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The "Steps for Debugging Accessibility" Lesson is part of the full, Accessibility in JavaScript Applications course featured in this preview video. Here's what you'd learn in this lesson:

Marcy walks through a set of steps which can be taken to discover accessibility issues in websites.


Transcript from the "Steps for Debugging Accessibility" Lesson

>> Marcy Sutton: So some debugging steps. These are the general steps that I take when I'm auditing a web page for accessibility, if I'm doing a test. Maybe I'm evaluating a pattern library, or some sort of third party tool that I'm considering using. I render it in a web browser.

So looking at raw HTML source code is cool. But you want to see how CSS and JavaScript could impact that markup in the browser. Cuz you only have so much time to test, that's a good place to start. I test the controls with the keyboard and by controls, I mean interactive things.

Like buttons, links, inputs, text areas. Not every element on the page needs to be interactive. And we'll touch on that a little later. But the interactive things, like if I'm using my mouse on it and I can't reach it from the keyboard, that would be an issue. I use accessibility web extensions like AXE and the Accessibility Insights because it can highlight a lot of low-hanging fruit issues.

That if you're catching those, you probably have major problems for accessibility. You can't catch everything with those but it's a really good kinda smoke test to figure out the health of an accessibility tool or an accessible webpage. Color contrast is something that I check. That is far and away the number one accessibility problem on the web, is color contrast.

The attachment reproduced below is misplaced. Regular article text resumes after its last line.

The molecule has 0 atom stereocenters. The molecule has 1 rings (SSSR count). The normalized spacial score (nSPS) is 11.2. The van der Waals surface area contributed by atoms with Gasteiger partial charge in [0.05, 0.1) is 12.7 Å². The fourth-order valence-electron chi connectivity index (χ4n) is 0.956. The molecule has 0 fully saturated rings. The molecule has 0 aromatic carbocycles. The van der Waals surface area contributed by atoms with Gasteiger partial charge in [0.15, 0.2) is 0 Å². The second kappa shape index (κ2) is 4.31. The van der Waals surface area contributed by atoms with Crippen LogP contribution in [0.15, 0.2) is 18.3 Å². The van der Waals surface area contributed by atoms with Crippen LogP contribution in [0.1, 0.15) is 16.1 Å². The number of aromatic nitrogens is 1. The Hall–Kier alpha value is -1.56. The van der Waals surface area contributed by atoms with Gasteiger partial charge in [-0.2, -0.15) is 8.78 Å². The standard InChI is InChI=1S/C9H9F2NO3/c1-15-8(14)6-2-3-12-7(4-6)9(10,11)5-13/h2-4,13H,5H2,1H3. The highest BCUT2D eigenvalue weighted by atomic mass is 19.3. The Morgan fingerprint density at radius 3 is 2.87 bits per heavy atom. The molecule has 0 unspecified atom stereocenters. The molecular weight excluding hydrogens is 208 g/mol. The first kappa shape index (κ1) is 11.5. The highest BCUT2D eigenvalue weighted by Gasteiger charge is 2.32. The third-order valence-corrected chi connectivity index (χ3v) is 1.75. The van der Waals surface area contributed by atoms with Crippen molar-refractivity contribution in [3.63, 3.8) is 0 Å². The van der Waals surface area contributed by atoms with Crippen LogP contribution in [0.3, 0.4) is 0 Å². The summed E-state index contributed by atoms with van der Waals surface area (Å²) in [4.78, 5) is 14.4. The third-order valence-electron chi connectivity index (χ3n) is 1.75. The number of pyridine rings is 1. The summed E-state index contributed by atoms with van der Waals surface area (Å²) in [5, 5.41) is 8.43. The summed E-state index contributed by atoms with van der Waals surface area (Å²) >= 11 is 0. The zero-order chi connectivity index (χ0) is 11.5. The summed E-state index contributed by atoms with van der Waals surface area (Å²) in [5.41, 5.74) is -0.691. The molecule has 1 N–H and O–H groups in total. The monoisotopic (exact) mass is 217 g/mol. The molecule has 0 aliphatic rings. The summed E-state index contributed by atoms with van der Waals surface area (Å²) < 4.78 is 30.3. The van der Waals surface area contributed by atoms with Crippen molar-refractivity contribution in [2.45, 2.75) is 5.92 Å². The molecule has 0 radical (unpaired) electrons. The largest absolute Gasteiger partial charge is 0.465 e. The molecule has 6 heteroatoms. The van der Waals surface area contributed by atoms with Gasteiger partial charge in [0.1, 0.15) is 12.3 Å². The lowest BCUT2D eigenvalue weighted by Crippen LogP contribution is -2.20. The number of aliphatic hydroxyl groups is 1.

Not being impactful enough, small font size and low contrast. Testing with screen readers, I would save this like for those of us who aren't super proficient and screen readers, you're not using them daily. It's really good to pair with someone who does use them daily, get some user testing and we'll talk about that a little more later to.

But I do fire up a screen reader, at least to do some basic testing. And I've got some cheat sheets in the applications and a little bit later on. And we'll do some screen reader testing a little bit later. So those are valuable tools. Cuz sometimes you can just get an answer, is it working or not?

Even if you don't know all of the keyboard shortcuts. And then lastly, magnification and zoom. This is a big one, because there's a lot of low vision users like way more than blind users. And so zooming in to see what's, sometimes you're holding your phone like really close because you can see it if it's close to you.

So zooming way in, we wanna make sure that we're not breaking layouts and making a really horrendous experience. So those are kind of the basic steps that I take

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